Budget 2020: taxes needed, with little room to move
12 February 2020 | Web Article Number: ME202017871
Within the context of significant tax revenue shortfalls, here are some predictions for Budget 2020 tax revenue generation without unduly burdening low- and middle-income consumers from Patricia Williams, Tax Partner at Bowman, and a member of SAICA’s Tax Administration Act Committee.
THE Minister of Finance, National Treasury and the South African Revenue Services (SARS) are facing a challenging tax revenue environment. Following the Finance Minister’s Medium Term Budget Policy Statement on 30 October 2019, the revised tax revenue targets for the current year, 2019/2020, and subsequent two financial years, reflect a cumulative downward adjustment of R251.2 billion, and budgeted expenditure is anticipated to significantly exceed revenue collections for the foreseeable future. Finance Minister, Tito Mboweni, indicated that future tax is on the cards, to mitigate the revenue shortfall.
Within the context of several years of tax increases, there is concern around where further taxes are supposed to come from. The 1% increase in VAT from 1 April 2018 was a shock to the market, given that VAT is a regressive tax. Taxpayers are wondering what they could expect from Budget 2020, that would raise tax revenue without an undue burden on the consumer.
Taxing the wealthy without unduly burdening low- and middle-income consumers
In a paper titled “Taxing the Rich: Issues and Options”, issued on 11 September 2019 (available at SSRN), Batchelder and Kamin consider various options for taxing the wealthy. These suggestions included a high top marginal income tax rate, taxing capital gains at rates closer to or equal to income tax rates, specific wealth taxes, and financial transactions tax.
Specific application in South Africa: Budget 2020
If similar principles are applied in South Africa, we might see tax proposals such as the following potential “easy wins”:
- Increased capital gains tax
Batchelder and Kamin suggest that the revenue-maximizing rate for capital gains is in the range of 30%. Within South Africa, this conclusion should result in a capital gain tax inclusion rate of 100% for corporates, eliminating the difference between “income” and “capital” amounts; and an increase in the inclusion rate for individuals from 40% to 66.6%.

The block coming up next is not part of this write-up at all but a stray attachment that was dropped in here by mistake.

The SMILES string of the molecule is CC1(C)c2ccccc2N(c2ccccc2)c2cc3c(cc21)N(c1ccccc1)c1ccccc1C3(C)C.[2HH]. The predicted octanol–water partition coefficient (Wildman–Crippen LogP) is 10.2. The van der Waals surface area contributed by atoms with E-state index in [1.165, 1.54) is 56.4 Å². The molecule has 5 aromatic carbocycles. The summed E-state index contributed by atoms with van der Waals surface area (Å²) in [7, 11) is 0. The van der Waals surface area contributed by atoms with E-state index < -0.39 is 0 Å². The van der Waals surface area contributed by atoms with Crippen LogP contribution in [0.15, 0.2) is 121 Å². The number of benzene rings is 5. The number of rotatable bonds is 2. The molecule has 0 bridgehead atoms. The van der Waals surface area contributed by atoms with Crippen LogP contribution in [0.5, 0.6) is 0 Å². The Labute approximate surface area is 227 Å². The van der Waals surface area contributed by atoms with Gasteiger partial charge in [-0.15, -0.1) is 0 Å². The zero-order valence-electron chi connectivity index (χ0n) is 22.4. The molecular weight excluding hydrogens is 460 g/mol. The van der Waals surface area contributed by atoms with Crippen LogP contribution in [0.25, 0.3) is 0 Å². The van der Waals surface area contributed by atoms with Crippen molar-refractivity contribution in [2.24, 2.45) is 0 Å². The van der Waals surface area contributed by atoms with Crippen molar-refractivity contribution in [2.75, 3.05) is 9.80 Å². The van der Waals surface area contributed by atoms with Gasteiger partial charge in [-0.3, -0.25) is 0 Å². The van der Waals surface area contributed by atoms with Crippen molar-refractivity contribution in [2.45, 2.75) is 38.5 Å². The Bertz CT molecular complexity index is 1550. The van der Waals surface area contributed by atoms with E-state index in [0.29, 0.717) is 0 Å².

Customs and excise taxes on alcohol: move from tax based on alcohol content to value-based tax
Many of the customs and excise taxes on alcohol are based on alcohol content. While this may be considered appropriate from a health perspective, the result is that cheaper alcohol would be subject to higher percentages of tax than more expensive alcohol (such as premium imported wines). This can result in regressive effects, in other words shifting more of the tax burden to lower income consumers, or under-taxing the wealthy on a relative basis. Value-based or ad valorem taxes would be more equitable in terms of the generally accepted objective of progressive taxes, and would raise higher taxes on premium imported alcohol.
- Tax on supercars or other luxury items
South Africa may consider tax on certain ultra-luxury items, for example a 10% extra tax on supercars such as in China, a tax on private jets, or boat sales and use tax on motorboats, sailboats, jet skis and motorised personal watercraft such as in several states in the United States of America.
- Financial transaction tax
Securities transfer tax is an existing transaction tax on shares, charged at 0.25% of value. Financial transaction tax may be extended to other financial transactions involving debt instruments and derivatives, or potentially even to commodities trading and cryptocurrency.
Apart from these tax measures that are aimed more at the wealthy, we can anticipate very little adjustment to the tax tables to compensate for inflation, to address so-called “bracket-creep”, which has recently been seen as an easy way to raise tax revenues.
SARS also has its role to play
The spotlight may be on the Minister of Finance during Budget 2020, but it is important to remember that SARS also has a critical role to play. Legislative change to raise taxes, without adequate enforcement activity in relation to existing tax laws, simply means that compliant taxpayers pay increasingly more tax while tax evaders get off “scot-free”. SARS has been provided with a R1 billion grant from National Treasury to rebuild capacity, and taxpayers are expecting to see the pay-off in the form of increased tax revenue collections from a firm but fair revenue authority.